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Boko Haram Women struggle for survival in killing aftermath

Mrs. Kwaramba Bitrus is among hundreds of women in the Nigeria’s North Eastern communities that left their homes empty handed when Boko Haram terrorists struck, killing their loved ones.

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She returned back to the same Michika community empty handed after a stay at Internally Displaced Persons (IDP) camp, struggling for survival without a husband and five children killed by Boko Haram insurgents.

Kwaramba, a mother of seven, lost five to Boko Haram insurgents. Her husband is still missing following an onslaught by Boko Haram insurgents who have waged over seven years war against the Nigerian State in order to establish an Islamic caliphate.

I have resorted to frying yam and beans cake (akara),” Kwaramba said with tears in her eyes.

 "I went out of the community empty handed and returned empty handed. I met an empty house. My five children who were in higher institutions were killed and my husband is nowhere to be found, I can't say he is still alive or dead only God knows," Kwaramba told Pulse.

She was into beams cake business before the Boko Haram insurgents send them out of the community. “The business was booming unlike now that everyone complains about serious economic hardship,” she said.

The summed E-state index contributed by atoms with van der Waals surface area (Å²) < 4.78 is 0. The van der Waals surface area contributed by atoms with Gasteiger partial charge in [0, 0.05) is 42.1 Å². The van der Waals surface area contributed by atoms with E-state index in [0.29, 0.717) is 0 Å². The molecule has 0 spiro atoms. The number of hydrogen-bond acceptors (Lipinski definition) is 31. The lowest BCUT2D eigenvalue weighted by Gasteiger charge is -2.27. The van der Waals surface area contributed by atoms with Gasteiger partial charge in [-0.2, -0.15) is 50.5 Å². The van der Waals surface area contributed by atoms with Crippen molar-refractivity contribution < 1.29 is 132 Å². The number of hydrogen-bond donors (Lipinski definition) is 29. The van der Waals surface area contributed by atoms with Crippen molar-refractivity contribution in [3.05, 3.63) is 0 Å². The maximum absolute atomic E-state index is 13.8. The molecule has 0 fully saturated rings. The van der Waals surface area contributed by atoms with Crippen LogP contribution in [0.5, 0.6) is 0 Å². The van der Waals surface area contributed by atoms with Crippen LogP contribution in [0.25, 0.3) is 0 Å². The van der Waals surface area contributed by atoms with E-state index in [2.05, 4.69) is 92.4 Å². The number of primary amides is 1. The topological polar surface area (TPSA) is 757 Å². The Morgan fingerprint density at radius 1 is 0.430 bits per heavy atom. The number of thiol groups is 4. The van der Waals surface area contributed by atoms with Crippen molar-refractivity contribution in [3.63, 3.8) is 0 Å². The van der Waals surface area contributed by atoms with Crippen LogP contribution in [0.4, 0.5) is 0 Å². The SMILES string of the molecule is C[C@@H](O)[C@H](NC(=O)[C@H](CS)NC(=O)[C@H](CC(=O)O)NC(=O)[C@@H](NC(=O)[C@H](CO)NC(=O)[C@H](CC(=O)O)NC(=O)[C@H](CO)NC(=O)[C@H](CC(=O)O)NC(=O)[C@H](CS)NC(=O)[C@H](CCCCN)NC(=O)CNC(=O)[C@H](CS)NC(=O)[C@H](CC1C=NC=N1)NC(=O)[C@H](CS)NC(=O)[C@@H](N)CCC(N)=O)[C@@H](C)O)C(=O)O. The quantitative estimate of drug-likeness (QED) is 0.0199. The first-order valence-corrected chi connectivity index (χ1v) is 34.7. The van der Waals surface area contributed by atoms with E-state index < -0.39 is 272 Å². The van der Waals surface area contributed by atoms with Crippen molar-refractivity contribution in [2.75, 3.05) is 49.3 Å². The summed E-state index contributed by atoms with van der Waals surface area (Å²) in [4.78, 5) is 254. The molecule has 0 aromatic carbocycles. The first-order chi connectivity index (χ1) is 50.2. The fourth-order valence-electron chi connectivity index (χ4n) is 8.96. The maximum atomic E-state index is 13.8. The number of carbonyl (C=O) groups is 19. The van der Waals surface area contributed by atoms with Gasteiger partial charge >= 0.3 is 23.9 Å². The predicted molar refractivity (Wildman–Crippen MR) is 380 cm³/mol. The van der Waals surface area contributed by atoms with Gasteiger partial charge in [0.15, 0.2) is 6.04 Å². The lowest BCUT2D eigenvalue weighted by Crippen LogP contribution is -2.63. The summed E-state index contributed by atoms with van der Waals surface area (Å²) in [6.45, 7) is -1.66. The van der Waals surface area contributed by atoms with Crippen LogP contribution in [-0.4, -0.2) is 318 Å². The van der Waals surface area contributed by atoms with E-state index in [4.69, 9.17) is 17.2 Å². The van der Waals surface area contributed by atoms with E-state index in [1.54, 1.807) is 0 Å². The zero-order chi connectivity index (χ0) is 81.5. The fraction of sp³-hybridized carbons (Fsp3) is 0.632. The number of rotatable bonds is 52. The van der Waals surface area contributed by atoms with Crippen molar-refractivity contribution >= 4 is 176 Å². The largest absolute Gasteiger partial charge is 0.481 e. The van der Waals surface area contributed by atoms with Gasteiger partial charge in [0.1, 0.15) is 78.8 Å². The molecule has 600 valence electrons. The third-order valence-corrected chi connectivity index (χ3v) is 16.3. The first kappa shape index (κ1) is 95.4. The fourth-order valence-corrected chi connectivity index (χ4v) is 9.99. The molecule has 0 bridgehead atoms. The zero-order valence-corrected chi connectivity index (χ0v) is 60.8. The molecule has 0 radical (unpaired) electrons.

Kwaramba tales pictured the agony faced by several women displaced in Michika communities of Adamawa state which have about 26 chiefdoms and 84 villages around the mountainous caves sharing boundary with Cameroon.

Houses, banks, colleges and many places of worship were destroyed by the Boko Haram members with approximately 370,000 people displaced.

At a nearby village of Mona in Michika, Laraba Emmanuel said they are starting life all over again.

I just thank God that I survived. I just thank God that I returned alive. We are farmers, we just want the peace to continue so that we can farm in this raining season,” Laraba said.

 “We need serious support from this government, especially our governor who did not visit us since our return. Let them come and see how we are doing. We are in a pathetic situation". Laraba added.

Mrs Delilah Joseph who ran away from Borno IDP camp because of attacks by insurgents, found herself in Madagali.

Madagali was not the better safe place she yearned for. An indigene of Gwoza, in Borno State, who ran to Michika, said she saw hell on earth when Boko Haram members overrun Michika communities in Adamawa State.

My husband and two of my grown up children were slaughtered in my very eyes like chickens just because they refused to join Boko Haram,” Delilah said.

"When Boko Haram over ran Gwaoza, my husband, myself and my two grown up children were cornered on our way to mountains to hide. We were blocked along the way by the insurgents shouting Allahukbar.

The insurgents asked them to convert to Islam or they will be slaughtered and they refused. The insurgents who know us very well, slaughtered my husband and the children,” she said.

"After slaughtering them like rams in my own very eyes, they took me away saying that I will be their cook. The Boko Hram members I saw were into hard drugs. They were into narcotics. After they took their nicotine and slept off, I ran out to Madagali and from Madagali to Michika,” Delilah added.

Delilah said she lost all that her life depended on adding that she won’t go back to Gwaoza but will remain in Michika till death.

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